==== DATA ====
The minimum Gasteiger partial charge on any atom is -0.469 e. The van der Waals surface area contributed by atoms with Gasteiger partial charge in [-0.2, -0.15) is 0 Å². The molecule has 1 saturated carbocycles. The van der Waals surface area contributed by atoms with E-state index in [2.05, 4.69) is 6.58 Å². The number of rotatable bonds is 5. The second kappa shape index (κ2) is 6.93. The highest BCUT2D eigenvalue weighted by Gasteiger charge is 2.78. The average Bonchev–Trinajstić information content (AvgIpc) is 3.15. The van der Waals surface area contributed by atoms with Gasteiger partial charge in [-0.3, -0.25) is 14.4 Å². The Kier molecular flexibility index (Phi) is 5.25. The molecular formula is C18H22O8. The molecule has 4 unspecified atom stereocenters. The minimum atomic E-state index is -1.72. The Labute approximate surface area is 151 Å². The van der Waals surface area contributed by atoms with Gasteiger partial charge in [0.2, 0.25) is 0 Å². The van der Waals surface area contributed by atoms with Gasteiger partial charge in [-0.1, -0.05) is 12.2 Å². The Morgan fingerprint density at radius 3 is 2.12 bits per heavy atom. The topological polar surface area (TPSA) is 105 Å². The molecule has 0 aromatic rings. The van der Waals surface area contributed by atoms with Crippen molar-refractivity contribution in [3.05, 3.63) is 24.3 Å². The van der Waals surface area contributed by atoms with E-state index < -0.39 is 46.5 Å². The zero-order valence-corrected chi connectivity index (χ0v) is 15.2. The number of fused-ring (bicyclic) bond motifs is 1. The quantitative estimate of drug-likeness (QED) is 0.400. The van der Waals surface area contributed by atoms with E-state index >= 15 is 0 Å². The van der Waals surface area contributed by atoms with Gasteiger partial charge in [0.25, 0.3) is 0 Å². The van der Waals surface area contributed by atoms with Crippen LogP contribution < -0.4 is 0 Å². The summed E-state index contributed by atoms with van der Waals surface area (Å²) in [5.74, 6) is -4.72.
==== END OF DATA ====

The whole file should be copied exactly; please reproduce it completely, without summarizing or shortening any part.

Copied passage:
The minimum Gasteiger partial charge on any atom is -0.469 e. The van der Waals surface area contributed by atoms with Gasteiger partial charge in [-0.2, -0.15) is 0 Å². The molecule has 1 saturated carbocycles. The van der Waals surface area contributed by atoms with E-state index in [2.05, 4.69) is 6.58 Å². The number of rotatable bonds is 5. The second kappa shape index (κ2) is 6.93. The highest BCUT2D eigenvalue weighted by Gasteiger charge is 2.78. The average Bonchev–Trinajstić information content (AvgIpc) is 3.15. The van der Waals surface area contributed by atoms with Gasteiger partial charge in [-0.3, -0.25) is 14.4 Å². The Kier molecular flexibility index (Phi) is 5.25. The molecular formula is C18H22O8. The molecule has 4 unspecified atom stereocenters. The minimum atomic E-state index is -1.72. The Labute approximate surface area is 151 Å². The van der Waals surface area contributed by atoms with Gasteiger partial charge in [0.2, 0.25) is 0 Å². The van der Waals surface area contributed by atoms with Gasteiger partial charge in [-0.1, -0.05) is 12.2 Å². The Morgan fingerprint density at radius 3 is 2.12 bits per heavy atom. The topological polar surface area (TPSA) is 105 Å². The molecule has 0 aromatic rings. The van der Waals surface area contributed by atoms with Crippen molar-refractivity contribution in [3.05, 3.63) is 24.3 Å². The van der Waals surface area contributed by atoms with E-state index < -0.39 is 46.5 Å². The zero-order valence-corrected chi connectivity index (χ0v) is 15.2. The number of fused-ring (bicyclic) bond motifs is 1. The quantitative estimate of drug-likeness (QED) is 0.400. The van der Waals surface area contributed by atoms with E-state index >= 15 is 0 Å². The van der Waals surface area contributed by atoms with Gasteiger partial charge in [0.25, 0.3) is 0 Å². The van der Waals surface area contributed by atoms with Crippen LogP contribution < -0.4 is 0 Å². The summed E-state index contributed by atoms with van der Waals surface area (Å²) in [5.74, 6) is -4.72.